Thus did the host sojourn at Zara all that winter (1202-1203) in the face of the King of Hungary. And be it known to you that the hearts of the people were not at peace, for the one party used all efforts to break up the host, and the other to make it hold together.

Many of the lesser folk escaped in the vessels of the merchants. In one ship escaped well nigh five hundred, and they were all drowned, and so lost. Another company escaped by land, and thought to pass through Sclavonia; and the peasants of that land fell upon them, and killed many, so that the remainder came back flying to the host. Thus did the host go greatly dwindling day by day. At that time a great lord of the host, who was from Germany, Garnier of Borland by name, so wrought that he escaped in a merchant vessel, and abandoned the host, whereby he incurred great blame.

Not long afterwards, a great baron of France, Renaud of Monmirail by name, besought so earnestly, with the countenance of Count Louis, that he was sent to Syria on an embassy in one of the vessels of the fleet; and he swore with his right hand on holy relics, he and all the knights who went with him, that within fifteen days after they had arrived in Syria, and delivered their message, they would return to the host. On this condition he left the host, and with him Hervée of Chitel, his nephew, William the vidame of Chartres, Geoffry of Beaumont, John of Frouville, Peter his brother, and many others. And the oaths that they swore were not kept; for they did not rejoin the host.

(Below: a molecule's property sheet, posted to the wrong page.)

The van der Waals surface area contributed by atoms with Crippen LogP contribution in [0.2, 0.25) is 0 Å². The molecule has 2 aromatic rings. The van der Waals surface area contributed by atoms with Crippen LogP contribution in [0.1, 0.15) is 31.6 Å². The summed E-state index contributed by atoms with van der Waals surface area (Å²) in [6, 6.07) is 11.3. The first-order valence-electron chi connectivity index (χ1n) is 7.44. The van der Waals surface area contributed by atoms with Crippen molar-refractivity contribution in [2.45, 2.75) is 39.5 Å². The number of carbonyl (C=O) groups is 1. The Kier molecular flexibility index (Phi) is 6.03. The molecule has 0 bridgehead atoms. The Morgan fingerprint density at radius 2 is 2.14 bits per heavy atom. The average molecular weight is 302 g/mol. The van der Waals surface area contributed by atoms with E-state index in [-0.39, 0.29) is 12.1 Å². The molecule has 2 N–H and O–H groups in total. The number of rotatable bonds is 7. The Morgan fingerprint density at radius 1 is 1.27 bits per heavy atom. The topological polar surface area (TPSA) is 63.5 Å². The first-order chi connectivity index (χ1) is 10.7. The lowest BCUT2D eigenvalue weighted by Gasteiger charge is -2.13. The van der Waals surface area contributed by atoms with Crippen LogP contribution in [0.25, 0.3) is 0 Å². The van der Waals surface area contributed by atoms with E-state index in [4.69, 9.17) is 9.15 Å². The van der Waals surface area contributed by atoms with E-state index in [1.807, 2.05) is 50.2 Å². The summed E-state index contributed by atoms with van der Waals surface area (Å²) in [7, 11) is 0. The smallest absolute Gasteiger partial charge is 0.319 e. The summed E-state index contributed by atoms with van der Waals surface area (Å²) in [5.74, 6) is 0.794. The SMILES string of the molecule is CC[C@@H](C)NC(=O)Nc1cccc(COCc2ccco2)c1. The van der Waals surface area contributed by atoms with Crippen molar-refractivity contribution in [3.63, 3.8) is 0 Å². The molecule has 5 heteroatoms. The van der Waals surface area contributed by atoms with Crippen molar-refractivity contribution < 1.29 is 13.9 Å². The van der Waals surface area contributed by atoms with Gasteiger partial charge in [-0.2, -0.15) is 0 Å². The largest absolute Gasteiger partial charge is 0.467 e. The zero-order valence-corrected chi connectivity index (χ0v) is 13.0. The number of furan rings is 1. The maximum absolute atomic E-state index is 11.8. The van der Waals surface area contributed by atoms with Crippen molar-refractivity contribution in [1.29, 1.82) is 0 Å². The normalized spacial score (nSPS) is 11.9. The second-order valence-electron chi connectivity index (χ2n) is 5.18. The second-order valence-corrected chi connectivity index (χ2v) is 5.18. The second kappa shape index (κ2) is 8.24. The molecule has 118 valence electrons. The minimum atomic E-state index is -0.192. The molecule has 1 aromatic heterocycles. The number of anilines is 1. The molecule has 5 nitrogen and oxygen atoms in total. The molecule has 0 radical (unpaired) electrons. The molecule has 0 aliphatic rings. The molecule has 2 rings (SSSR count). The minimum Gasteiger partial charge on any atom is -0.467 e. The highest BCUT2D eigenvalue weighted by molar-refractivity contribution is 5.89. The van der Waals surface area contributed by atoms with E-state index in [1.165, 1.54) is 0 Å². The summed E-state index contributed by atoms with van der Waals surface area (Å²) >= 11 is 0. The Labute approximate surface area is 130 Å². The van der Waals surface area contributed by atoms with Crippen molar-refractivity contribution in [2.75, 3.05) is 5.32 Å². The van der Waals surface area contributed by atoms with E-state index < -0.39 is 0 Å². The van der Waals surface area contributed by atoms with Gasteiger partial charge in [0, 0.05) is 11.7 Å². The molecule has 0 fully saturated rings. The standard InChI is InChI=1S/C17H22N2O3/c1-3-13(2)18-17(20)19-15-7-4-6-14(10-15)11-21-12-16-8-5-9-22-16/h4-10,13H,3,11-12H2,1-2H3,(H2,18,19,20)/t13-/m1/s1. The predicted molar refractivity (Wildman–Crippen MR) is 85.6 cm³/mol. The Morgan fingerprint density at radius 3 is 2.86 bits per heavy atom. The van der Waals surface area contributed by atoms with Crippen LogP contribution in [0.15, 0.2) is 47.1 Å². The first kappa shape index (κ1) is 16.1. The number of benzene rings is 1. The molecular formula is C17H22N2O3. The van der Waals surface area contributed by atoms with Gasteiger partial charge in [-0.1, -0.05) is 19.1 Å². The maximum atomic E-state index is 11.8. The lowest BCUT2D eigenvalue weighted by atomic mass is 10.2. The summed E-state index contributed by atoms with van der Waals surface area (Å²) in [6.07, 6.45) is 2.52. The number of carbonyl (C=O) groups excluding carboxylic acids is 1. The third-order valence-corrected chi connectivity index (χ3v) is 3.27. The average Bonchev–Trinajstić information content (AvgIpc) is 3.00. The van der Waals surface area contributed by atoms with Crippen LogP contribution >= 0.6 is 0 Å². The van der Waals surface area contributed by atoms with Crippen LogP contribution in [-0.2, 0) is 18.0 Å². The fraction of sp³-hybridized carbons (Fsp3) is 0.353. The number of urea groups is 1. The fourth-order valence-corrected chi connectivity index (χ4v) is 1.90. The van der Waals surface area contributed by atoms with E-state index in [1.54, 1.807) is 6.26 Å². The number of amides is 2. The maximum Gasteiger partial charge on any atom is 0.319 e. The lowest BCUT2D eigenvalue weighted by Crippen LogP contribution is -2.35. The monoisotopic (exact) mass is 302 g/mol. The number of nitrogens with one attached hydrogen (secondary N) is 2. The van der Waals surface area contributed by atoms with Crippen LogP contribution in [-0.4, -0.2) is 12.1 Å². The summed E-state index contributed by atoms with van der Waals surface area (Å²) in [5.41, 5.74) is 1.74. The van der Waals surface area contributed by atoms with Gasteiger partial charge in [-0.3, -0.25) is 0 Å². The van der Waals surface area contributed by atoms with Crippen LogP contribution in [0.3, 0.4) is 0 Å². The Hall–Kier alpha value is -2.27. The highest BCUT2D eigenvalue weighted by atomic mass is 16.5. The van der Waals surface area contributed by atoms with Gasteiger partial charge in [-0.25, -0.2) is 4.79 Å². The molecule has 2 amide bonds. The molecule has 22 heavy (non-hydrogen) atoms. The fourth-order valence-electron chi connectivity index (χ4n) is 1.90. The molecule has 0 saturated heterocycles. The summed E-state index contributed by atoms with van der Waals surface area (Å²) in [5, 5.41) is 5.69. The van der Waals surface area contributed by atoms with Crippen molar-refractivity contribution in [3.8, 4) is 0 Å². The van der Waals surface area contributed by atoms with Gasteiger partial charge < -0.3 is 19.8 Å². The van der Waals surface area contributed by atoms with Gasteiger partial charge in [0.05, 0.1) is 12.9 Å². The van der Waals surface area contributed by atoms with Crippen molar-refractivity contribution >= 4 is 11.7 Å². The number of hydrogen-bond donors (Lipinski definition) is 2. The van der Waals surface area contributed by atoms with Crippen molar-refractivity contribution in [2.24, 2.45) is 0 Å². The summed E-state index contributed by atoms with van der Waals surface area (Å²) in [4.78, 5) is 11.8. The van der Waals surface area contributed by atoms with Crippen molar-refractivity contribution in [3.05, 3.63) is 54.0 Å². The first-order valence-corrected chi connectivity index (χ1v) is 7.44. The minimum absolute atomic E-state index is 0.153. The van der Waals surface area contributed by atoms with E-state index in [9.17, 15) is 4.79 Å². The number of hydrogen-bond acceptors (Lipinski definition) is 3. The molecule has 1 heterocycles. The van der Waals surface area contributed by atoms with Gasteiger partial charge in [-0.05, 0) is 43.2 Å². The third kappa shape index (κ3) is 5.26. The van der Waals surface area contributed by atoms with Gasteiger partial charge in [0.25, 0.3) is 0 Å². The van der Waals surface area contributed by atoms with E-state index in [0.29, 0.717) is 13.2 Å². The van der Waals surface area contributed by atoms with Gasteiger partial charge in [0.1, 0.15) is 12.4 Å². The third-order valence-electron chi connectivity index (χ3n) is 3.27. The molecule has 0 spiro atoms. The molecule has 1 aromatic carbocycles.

Then came to the host news that was heard right willingly, viz., that the fleet from Flanders, of which mention has been made above, had arrived at Marseilles. And John of Nêle, Castellan of Bruges, who was captain of that host, and Thierri, who was the son of Count Philip of Flanders, and Nicholas of Mailly, advised the Count of Flanders, their lord, that they would winter at Marseilles, and asked him to let them know what was his will, and said that whatever was his will, that they would do. And he told them, by the advice of the Doge of Venice and the other barons, that they should sail at the end of the following March, and come to meet him at the port of Modon in Roumania. Alas! they acted very evilly, for never did they keep their word, but went to Syria, Where, as they well knew, they would achieve nothing.

Now be it known to you, lords, that if God had not loved the host, it could never have held together, seeing how many people wished evil to it!